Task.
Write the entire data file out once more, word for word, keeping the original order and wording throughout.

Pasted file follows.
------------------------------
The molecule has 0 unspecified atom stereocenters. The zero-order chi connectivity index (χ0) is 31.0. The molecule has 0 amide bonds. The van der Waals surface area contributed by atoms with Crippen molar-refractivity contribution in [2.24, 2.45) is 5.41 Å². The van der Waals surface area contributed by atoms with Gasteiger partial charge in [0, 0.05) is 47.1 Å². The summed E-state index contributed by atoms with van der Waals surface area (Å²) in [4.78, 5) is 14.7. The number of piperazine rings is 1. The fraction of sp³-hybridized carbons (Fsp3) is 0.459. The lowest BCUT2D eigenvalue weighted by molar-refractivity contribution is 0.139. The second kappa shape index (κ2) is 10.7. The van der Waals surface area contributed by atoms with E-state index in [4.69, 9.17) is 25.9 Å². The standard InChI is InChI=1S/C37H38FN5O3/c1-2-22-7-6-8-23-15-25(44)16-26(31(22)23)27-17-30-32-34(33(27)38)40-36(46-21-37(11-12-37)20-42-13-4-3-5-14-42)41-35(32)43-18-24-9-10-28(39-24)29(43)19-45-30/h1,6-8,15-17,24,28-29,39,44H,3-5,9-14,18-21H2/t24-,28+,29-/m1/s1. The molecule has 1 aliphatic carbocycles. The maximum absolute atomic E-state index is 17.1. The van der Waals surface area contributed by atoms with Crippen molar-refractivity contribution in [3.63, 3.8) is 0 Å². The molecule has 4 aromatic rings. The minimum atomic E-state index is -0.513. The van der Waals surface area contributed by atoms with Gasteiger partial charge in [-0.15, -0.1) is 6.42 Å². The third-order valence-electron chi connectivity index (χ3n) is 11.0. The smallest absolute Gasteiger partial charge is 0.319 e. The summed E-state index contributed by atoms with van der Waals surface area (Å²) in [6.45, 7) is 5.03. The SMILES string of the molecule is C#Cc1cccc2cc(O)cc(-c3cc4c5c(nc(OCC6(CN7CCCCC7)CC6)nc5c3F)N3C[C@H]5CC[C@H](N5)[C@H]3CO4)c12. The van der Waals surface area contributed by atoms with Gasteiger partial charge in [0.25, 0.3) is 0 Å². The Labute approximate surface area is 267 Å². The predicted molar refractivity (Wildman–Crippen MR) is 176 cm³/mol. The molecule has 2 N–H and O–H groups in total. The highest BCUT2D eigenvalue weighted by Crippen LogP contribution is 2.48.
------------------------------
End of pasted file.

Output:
The molecule has 0 unspecified atom stereocenters. The zero-order chi connectivity index (χ0) is 31.0. The molecule has 0 amide bonds. The van der Waals surface area contributed by atoms with Crippen molar-refractivity contribution in [2.24, 2.45) is 5.41 Å². The van der Waals surface area contributed by atoms with Gasteiger partial charge in [0, 0.05) is 47.1 Å². The summed E-state index contributed by atoms with van der Waals surface area (Å²) in [4.78, 5) is 14.7. The number of piperazine rings is 1. The fraction of sp³-hybridized carbons (Fsp3) is 0.459. The lowest BCUT2D eigenvalue weighted by molar-refractivity contribution is 0.139. The second kappa shape index (κ2) is 10.7. The van der Waals surface area contributed by atoms with E-state index in [4.69, 9.17) is 25.9 Å². The standard InChI is InChI=1S/C37H38FN5O3/c1-2-22-7-6-8-23-15-25(44)16-26(31(22)23)27-17-30-32-34(33(27)38)40-36(46-21-37(11-12-37)20-42-13-4-3-5-14-42)41-35(32)43-18-24-9-10-28(39-24)29(43)19-45-30/h1,6-8,15-17,24,28-29,39,44H,3-5,9-14,18-21H2/t24-,28+,29-/m1/s1. The molecule has 1 aliphatic carbocycles. The maximum absolute atomic E-state index is 17.1. The van der Waals surface area contributed by atoms with Crippen molar-refractivity contribution in [3.63, 3.8) is 0 Å². The molecule has 4 aromatic rings. The minimum atomic E-state index is -0.513. The van der Waals surface area contributed by atoms with Gasteiger partial charge in [-0.15, -0.1) is 6.42 Å². The third-order valence-electron chi connectivity index (χ3n) is 11.0. The smallest absolute Gasteiger partial charge is 0.319 e. The summed E-state index contributed by atoms with van der Waals surface area (Å²) in [6.45, 7) is 5.03. The SMILES string of the molecule is C#Cc1cccc2cc(O)cc(-c3cc4c5c(nc(OCC6(CN7CCCCC7)CC6)nc5c3F)N3C[C@H]5CC[C@H](N5)[C@H]3CO4)c12. The van der Waals surface area contributed by atoms with Gasteiger partial charge in [0.25, 0.3) is 0 Å². The Labute approximate surface area is 267 Å². The predicted molar refractivity (Wildman–Crippen MR) is 176 cm³/mol. The molecule has 2 N–H and O–H groups in total. The highest BCUT2D eigenvalue weighted by Crippen LogP contribution is 2.48.